GRAZ – MARIAZELL – ADMONT

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by Karl Köfinger

grade: 7.5

Already from the first frames, we notice how a certain irony is a real constant within Graz – Mariazell – Admont. And director Karl Köfinger, for his part, used to give all his works a mostly light and humorous touch.

Travelling through Styria

A very special documentary, this Graz – Mariazell – Admont. If, in fact, we think of all the numerous tourist films made from the origins of cinema up to the 1930s (or, at least, until the much-controversial advent of sound cinema), we notice how they are mostly characterised by a rather elementary directorial approach, in which the director rarely dared to attempt new paths and new ways of moving the camera.

The same applies, for example, to most of the films made by Karl Köfinger (author also of this Graz – Mariazell – Admont) in the 1920s. With a series of tourist documentaries, all of rather limited running time, made on behalf of the Austrian postal service, Köfinger showed us the beauties of the Austrian territory, most often placing the camera on a postal vehicle used to transport groups of tourists around the country.

And this, therefore, is also the case with Graz – Mariazell – Admont – running just three minutes – in which, starting from the capital of Styria, one arrives at the destination of the famous tourist town of Mariazell, passing through numerous villages or even in the midst of the most unspoilt nature. Locals waving at tourist vehicles or sometimes giving road information become, here, almost a constant, along with funny close-ups of the vehicles themselves suddenly braking and almost colliding with the camera itself.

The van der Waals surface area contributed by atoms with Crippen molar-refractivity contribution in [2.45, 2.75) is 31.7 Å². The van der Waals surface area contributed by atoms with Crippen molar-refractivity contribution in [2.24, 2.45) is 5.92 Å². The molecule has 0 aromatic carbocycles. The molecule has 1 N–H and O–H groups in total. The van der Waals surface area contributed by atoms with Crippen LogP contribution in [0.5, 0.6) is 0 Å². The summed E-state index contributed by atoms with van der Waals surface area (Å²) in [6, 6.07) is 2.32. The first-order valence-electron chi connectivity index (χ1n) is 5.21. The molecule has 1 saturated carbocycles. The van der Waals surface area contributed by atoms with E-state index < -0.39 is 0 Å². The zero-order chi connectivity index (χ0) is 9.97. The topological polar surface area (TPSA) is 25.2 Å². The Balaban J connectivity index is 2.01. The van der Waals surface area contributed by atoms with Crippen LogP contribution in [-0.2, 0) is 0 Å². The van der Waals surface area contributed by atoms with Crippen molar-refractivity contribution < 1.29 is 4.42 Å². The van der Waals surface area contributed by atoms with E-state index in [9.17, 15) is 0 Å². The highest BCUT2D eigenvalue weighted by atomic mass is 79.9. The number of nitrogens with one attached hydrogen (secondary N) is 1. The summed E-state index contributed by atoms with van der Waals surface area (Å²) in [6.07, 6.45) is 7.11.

And so, already from the first frames, we notice how a certain irony is a real constant within this Graz – Mariazell – Admont. And Karl Köfinger himself used to give all his works a mostly light and humorous touch. In this documentary, however, it is interesting to notice how it is the characters themselves that are placed in the foreground just like the places shown. All this makes for a decidedly unusual directorial approach for short, tourist-oriented films. Unusual, yes, but also, in this case, particularly appropriate and certainly impressive.

In just three minutes, then, we can get an idea of what Styria has to offer us. And, in fact, the running time of these short documentaries produced since the early years of cinema was always rather limited. And yet, with essential direction and meaningful captions, they got straight to the point and managed perfectly to communicate what was initially intended. And, despite obvious directorial naivety, despite a somewhat too elementary approach, these short films stand today as a precious artistic heritage, witnessing an era immediately preceding one of the most important and controversial stages in film history: the transition from silent to sound films.

Original title: Graz – Mariazell – Admont
Directed by: Karl Köfinger
Country/year: Austria / 1927
Running time: 3’
Genre: documentary
Screenplay: Karl Köfinger
Cinematography: Karl Köfinger
Produced by: Ing. Köfinger-Film

Info: the website of the Filmarchiv Austria